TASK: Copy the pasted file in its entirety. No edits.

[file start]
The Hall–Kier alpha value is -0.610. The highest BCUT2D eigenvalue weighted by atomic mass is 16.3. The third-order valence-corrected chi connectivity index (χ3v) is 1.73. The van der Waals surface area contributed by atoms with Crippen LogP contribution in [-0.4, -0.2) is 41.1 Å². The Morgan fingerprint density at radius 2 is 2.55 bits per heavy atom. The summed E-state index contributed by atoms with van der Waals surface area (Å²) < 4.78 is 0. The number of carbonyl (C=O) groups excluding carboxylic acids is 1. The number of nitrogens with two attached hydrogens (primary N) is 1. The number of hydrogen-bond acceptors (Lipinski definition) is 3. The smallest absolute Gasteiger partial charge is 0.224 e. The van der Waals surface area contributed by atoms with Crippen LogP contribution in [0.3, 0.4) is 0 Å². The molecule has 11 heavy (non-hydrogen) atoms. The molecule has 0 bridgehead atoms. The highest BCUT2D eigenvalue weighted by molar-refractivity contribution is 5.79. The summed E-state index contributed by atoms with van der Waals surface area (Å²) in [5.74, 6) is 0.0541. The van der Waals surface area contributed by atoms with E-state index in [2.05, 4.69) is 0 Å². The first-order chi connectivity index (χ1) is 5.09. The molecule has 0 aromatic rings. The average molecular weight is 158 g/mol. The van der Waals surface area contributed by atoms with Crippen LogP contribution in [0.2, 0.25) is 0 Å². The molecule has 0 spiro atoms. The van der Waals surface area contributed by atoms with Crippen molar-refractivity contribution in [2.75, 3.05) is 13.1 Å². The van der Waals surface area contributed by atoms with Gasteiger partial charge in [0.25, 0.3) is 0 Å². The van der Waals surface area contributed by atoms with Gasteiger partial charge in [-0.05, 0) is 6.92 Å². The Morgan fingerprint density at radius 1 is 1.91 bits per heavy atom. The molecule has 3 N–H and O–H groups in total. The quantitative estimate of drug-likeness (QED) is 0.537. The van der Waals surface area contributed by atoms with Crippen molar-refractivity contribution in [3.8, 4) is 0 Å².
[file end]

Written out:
The Hall–Kier alpha value is -0.610. The highest BCUT2D eigenvalue weighted by atomic mass is 16.3. The third-order valence-corrected chi connectivity index (χ3v) is 1.73. The van der Waals surface area contributed by atoms with Crippen LogP contribution in [-0.4, -0.2) is 41.1 Å². The Morgan fingerprint density at radius 2 is 2.55 bits per heavy atom. The summed E-state index contributed by atoms with van der Waals surface area (Å²) < 4.78 is 0. The number of carbonyl (C=O) groups excluding carboxylic acids is 1. The number of nitrogens with two attached hydrogens (primary N) is 1. The number of hydrogen-bond acceptors (Lipinski definition) is 3. The smallest absolute Gasteiger partial charge is 0.224 e. The van der Waals surface area contributed by atoms with Crippen LogP contribution in [0.3, 0.4) is 0 Å². The molecule has 11 heavy (non-hydrogen) atoms. The molecule has 0 bridgehead atoms. The highest BCUT2D eigenvalue weighted by molar-refractivity contribution is 5.79. The summed E-state index contributed by atoms with van der Waals surface area (Å²) in [5.74, 6) is 0.0541. The van der Waals surface area contributed by atoms with E-state index in [2.05, 4.69) is 0 Å². The first-order chi connectivity index (χ1) is 5.09. The molecule has 0 aromatic rings. The average molecular weight is 158 g/mol. The van der Waals surface area contributed by atoms with Crippen LogP contribution in [0.2, 0.25) is 0 Å². The molecule has 0 spiro atoms. The van der Waals surface area contributed by atoms with Crippen molar-refractivity contribution in [2.75, 3.05) is 13.1 Å². The van der Waals surface area contributed by atoms with Gasteiger partial charge in [0.25, 0.3) is 0 Å². The van der Waals surface area contributed by atoms with Gasteiger partial charge in [-0.05, 0) is 6.92 Å². The Morgan fingerprint density at radius 1 is 1.91 bits per heavy atom. The molecule has 3 N–H and O–H groups in total. The quantitative estimate of drug-likeness (QED) is 0.537. The van der Waals surface area contributed by atoms with Crippen molar-refractivity contribution in [3.8, 4) is 0 Å².